Colonizing the Mind: The Library as a Site for Colonial American Identity Formation
Cook, Emily Katherine
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The Library Company of Philadelphia, founded in 1731 by Benjamin Franklin and his Junto, served as the impetus for society libraries across colonial America. While inspiring ubiquitous learning, the Library Company also reinforced the English language in linguistically diverse Philadelphia. Furthermore, the Company emblematically displayed ownership of a new land and developed an idealized concept of what it meant to be a Pennsylvanian society through their cabinet of curiositiesâ all while cultivating the organizationâ s reputation within the colonial press. The Library Company, therefore, utilized language and material/visual culture to navigate individual and community identity in a decidedly unstructured atmosphereâ the period shortly before the complete onset of American nationalism. The process of â becoming American,â the development of an identity tied to a specific location that emphases class mobility and self creation while also differentiating itself from other societies, is enumerated through the study of these linguistic and cultural manipulations.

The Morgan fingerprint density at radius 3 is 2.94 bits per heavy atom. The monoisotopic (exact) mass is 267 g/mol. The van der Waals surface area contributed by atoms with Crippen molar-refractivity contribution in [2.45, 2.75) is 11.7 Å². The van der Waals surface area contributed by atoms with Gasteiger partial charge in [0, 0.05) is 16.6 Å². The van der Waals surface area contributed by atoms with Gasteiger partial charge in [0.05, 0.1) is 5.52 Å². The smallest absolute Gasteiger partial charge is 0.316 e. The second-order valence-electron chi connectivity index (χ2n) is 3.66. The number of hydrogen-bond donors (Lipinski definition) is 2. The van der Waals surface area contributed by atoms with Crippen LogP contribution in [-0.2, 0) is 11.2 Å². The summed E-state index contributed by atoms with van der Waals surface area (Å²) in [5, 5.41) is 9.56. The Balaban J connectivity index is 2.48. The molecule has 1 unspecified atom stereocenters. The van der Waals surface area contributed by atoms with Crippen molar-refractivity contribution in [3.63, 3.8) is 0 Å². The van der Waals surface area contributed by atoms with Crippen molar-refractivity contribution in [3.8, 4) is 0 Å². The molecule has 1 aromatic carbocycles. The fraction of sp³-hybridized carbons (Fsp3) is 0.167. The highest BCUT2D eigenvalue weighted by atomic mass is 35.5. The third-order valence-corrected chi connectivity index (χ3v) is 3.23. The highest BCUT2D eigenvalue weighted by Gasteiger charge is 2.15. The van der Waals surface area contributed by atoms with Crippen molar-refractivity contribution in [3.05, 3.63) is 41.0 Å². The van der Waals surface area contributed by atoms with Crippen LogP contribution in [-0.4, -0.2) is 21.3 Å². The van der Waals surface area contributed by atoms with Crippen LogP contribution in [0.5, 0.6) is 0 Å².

- Masters Theses